One of the most overwhelming concerns a special needs family faces is the fear of isolation from our communities. We must always weigh the decision whether venturing out will be worth the anxiety or misunderstandings and judgement from onlookers should our child be triggered and their behaviors become troublesome.
While I'm a big believer in ensuring Skyler has the opportunity to experience all the world has to offer outside of our home, I had to take a hard look at why I was choosing exclusion over inclusion in some situations. I was unknowingly putting the comfortability of others ahead of our own.
By our decision, attending mass for us meant sitting in the lobby, observing and participating from the periphery. We worried that Skyler's inappropriately timed clapping or excessive trips to the family restroom would inconvenience or upset the other parishioners, so we opted to avoid the stares and potential discomfort directed at us.
However, week after week, Skyler was calm and well behaved (often praying with his eyes completely closed) while oodles of parents with screaming toddlers or restless youth would flood the previously quiet lobby, completely disrupting our worship without a second thought.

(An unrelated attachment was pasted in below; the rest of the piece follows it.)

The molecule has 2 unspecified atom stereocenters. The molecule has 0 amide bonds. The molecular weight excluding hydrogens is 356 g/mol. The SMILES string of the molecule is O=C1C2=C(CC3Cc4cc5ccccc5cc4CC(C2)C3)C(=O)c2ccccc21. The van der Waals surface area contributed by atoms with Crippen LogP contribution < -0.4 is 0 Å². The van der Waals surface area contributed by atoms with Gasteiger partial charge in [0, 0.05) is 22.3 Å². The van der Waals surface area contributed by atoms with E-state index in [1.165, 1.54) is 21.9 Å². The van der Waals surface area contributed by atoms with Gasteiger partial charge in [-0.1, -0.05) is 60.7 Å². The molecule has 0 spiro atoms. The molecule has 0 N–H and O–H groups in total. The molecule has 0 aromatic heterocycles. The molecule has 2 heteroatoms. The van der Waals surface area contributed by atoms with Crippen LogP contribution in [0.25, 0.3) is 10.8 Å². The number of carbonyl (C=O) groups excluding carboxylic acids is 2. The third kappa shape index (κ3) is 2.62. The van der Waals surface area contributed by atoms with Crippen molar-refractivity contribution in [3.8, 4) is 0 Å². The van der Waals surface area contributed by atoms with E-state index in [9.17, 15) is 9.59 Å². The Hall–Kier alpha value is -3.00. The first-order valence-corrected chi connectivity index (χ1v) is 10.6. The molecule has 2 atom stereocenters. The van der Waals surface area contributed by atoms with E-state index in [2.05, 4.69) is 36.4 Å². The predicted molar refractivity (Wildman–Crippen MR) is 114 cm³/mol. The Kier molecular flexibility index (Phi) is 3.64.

It dawned on me, a little later than I'd like to admit, that we shouldn't purposely exclude ourselves from the one place that preaches 'all are welcome.' So what if he claps during the homily - maybe he's just feeling the good word! Who cares if he visits the restroom 10+ times in an hour - if others are watching and counting, maybe they should reassess why they are there.
This weekend, we opted for inclusion and proudly parked Skyler's 'custom pew seat' inside those glass windows and the most wonderful thing happened. A parishioner, who serves as a greeter most Sundays, walked over to us, introduced himself and said this, "I know we smile and say hi to each other frequently, but I just wanted to tell you that you have a beautiful family and you both are amazing parents." He asked all of our names and Skyler gave him the famous 'high one' (high five with only his pointer finger) as we thanked him for his kindness.
The point of my story is this... we should never feel the need to hide or exclude ourselves for fear that our truth or challenges could make someone else uncomfortable. The more interactions neurotypical children and adults have with families like mine, plentiful are the opportunities to appreciate and recognize the value, beauty and uniqueness of all people. We are all made in His perfect image and could learn so much from each other if we led with kindness and grace.